Based on this information the General Sessions Judge issued a search warrant dated September 27, 2016, for 2019 South Main Street, Lot C, Springfield, Tennessee, 37172. (Doc. No. 22-1 at 2.) The Warrant stated that the “search is to include all persons, outbuildings, outhouses and storage buildings, and all vehicles found thereon, for the aforesaid evidence.” (Id. at 3 (emphasis added)). Detective Evans executed the Warrant on September 27, 2016, at 5:15 p.m.

         B. Analysis

          Legal review of whether the “all persons” clause in the search warrant justifies detention of Utley begins with the Fourth Amendment. The Fourth Amendment to the United States Constitution protects the “right of the people to be secure in their . . . houses . . . against unreasonable searches and seizures . . . and no Warrants shall issue, but upon probable cause, supported by Oath or affirmation, and particularly describing the place to be searched, and the persons or things to be seized.” To show probable cause, the officer submitting the oath or affirmation in support of the warrant must show “facts that indicate a fair probability that evidence of a crime will be located on the premises of the proposed search.” United States v. Crumption, 824 F.3d 593, 615 (6th Cir. 2016). The affidavit must adequately describe a “nexus between the place to be searched and the evidence sought.” United States v. Carpenter, 360 F.3d 591, 594 (6th Cir. 2004).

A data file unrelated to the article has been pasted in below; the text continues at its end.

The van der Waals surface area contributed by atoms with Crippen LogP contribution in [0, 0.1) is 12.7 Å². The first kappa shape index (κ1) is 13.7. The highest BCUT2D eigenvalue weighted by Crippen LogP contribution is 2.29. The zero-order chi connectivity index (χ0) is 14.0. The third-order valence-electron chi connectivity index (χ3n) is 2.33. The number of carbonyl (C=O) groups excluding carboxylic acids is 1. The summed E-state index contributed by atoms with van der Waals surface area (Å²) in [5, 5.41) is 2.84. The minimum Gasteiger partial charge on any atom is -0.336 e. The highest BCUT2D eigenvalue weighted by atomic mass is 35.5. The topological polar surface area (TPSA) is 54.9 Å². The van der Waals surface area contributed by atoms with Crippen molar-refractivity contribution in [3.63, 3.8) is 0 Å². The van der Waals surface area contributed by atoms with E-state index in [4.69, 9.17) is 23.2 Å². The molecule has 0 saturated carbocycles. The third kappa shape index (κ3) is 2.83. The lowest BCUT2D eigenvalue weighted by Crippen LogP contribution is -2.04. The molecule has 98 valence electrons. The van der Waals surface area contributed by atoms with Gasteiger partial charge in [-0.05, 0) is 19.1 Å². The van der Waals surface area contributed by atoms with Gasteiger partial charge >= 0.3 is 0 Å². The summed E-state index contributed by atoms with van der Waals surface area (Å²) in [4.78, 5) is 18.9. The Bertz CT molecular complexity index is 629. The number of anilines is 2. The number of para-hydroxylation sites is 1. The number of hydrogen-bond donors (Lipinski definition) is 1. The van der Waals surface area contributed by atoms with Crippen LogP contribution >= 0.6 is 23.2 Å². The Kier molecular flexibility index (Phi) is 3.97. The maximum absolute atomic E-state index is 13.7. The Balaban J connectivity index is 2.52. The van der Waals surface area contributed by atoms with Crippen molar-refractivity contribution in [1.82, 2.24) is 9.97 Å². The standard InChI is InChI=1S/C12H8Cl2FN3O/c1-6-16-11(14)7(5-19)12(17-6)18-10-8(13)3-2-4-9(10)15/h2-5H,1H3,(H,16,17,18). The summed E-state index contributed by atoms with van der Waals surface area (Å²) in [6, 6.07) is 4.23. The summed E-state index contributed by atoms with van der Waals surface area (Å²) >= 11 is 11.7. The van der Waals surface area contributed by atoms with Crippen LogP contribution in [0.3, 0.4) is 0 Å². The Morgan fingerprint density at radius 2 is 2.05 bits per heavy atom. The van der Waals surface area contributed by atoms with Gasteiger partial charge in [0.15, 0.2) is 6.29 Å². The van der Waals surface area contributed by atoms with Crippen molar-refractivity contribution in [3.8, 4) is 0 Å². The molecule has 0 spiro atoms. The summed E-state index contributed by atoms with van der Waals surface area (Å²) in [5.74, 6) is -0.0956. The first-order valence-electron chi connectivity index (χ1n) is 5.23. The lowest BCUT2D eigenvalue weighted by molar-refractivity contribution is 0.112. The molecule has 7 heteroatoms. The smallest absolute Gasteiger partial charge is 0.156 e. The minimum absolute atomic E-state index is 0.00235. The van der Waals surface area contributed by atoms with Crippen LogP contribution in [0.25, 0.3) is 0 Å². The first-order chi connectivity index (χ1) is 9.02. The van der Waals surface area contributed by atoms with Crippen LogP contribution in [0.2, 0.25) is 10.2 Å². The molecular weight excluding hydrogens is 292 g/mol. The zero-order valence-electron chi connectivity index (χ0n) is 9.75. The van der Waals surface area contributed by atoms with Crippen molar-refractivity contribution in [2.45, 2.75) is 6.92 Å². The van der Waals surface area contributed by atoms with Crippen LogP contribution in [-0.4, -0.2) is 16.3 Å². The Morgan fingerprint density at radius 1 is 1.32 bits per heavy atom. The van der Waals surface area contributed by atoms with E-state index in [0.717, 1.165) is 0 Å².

The Fourth Amendment's requirement that the warrant “particularly” describe “the place to be searched, and the people or things to be seized” requires that the warrant itself contains such particularity. Groh v. Ramirez, 540 U.S. 551, 557 (2004). The particularity requirement “assures the individual whose property is searched or seized of the lawful authority of the executing officer, his need to search, and the limits of his power to search.” Id. at 561 (quoting United States v. Chadwick, 433 U.S. 1, 9 (1977)). “The cases on particularity are actually concerned with at least two rather different problems: one is whether the warrant supplies enough information to guide and control the agent's judgment in selecting what to take; and the other is whether the category as specified is too broad in the sense that it includes items that should not be seized.” United States v. Richards, 659 F.3d 527, 537 (6th Cir. 2011) (quoting United States v. Upham, 168 F.3d 532, 535 (1st Cir. 1999)).